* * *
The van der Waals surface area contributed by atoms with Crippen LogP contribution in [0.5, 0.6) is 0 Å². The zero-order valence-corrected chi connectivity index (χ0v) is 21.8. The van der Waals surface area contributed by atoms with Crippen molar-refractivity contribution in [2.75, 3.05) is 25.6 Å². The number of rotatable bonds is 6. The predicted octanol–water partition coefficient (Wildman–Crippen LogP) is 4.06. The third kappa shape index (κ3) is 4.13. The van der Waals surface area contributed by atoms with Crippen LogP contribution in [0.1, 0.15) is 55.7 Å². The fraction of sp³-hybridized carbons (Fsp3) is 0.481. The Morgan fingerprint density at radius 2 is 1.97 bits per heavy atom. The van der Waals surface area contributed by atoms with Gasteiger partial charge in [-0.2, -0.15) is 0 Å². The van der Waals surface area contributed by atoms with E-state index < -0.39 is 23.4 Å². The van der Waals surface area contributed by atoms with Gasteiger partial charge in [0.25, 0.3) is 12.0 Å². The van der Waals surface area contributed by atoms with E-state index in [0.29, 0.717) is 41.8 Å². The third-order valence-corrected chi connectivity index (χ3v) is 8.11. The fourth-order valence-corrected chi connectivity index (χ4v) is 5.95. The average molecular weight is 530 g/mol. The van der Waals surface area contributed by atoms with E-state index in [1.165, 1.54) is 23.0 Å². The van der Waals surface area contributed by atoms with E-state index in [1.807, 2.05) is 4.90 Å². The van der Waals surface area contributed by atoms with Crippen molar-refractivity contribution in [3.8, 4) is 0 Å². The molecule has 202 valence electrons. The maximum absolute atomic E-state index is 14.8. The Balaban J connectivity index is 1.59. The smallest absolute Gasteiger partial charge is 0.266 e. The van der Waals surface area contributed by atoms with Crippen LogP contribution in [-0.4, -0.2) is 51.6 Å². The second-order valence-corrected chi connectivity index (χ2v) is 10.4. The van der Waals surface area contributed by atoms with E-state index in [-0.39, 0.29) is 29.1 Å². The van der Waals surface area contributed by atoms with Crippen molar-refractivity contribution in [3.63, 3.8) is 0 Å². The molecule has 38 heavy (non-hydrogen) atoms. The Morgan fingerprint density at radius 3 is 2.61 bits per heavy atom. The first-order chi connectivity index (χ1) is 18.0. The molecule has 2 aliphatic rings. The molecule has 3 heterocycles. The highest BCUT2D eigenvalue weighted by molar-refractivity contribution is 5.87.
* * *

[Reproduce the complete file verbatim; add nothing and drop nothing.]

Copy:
The van der Waals surface area contributed by atoms with Crippen LogP contribution in [0.5, 0.6) is 0 Å². The zero-order valence-corrected chi connectivity index (χ0v) is 21.8. The van der Waals surface area contributed by atoms with Crippen molar-refractivity contribution in [2.75, 3.05) is 25.6 Å². The number of rotatable bonds is 6. The predicted octanol–water partition coefficient (Wildman–Crippen LogP) is 4.06. The third kappa shape index (κ3) is 4.13. The van der Waals surface area contributed by atoms with Crippen LogP contribution in [0.1, 0.15) is 55.7 Å². The fraction of sp³-hybridized carbons (Fsp3) is 0.481. The Morgan fingerprint density at radius 2 is 1.97 bits per heavy atom. The van der Waals surface area contributed by atoms with Gasteiger partial charge in [-0.2, -0.15) is 0 Å². The van der Waals surface area contributed by atoms with E-state index < -0.39 is 23.4 Å². The van der Waals surface area contributed by atoms with Gasteiger partial charge in [0.25, 0.3) is 12.0 Å². The van der Waals surface area contributed by atoms with E-state index in [0.29, 0.717) is 41.8 Å². The third-order valence-corrected chi connectivity index (χ3v) is 8.11. The fourth-order valence-corrected chi connectivity index (χ4v) is 5.95. The average molecular weight is 530 g/mol. The van der Waals surface area contributed by atoms with E-state index in [1.165, 1.54) is 23.0 Å². The van der Waals surface area contributed by atoms with E-state index in [1.807, 2.05) is 4.90 Å². The van der Waals surface area contributed by atoms with Crippen molar-refractivity contribution in [3.8, 4) is 0 Å². The molecule has 202 valence electrons. The maximum absolute atomic E-state index is 14.8. The Balaban J connectivity index is 1.59. The smallest absolute Gasteiger partial charge is 0.266 e. The van der Waals surface area contributed by atoms with Crippen LogP contribution in [-0.4, -0.2) is 51.6 Å². The second-order valence-corrected chi connectivity index (χ2v) is 10.4. The van der Waals surface area contributed by atoms with E-state index in [-0.39, 0.29) is 29.1 Å². The van der Waals surface area contributed by atoms with Crippen molar-refractivity contribution in [3.63, 3.8) is 0 Å². The molecule has 38 heavy (non-hydrogen) atoms. The Morgan fingerprint density at radius 3 is 2.61 bits per heavy atom. The first-order chi connectivity index (χ1) is 18.0. The molecule has 2 aliphatic rings. The molecule has 3 heterocycles. The highest BCUT2D eigenvalue weighted by molar-refractivity contribution is 5.87.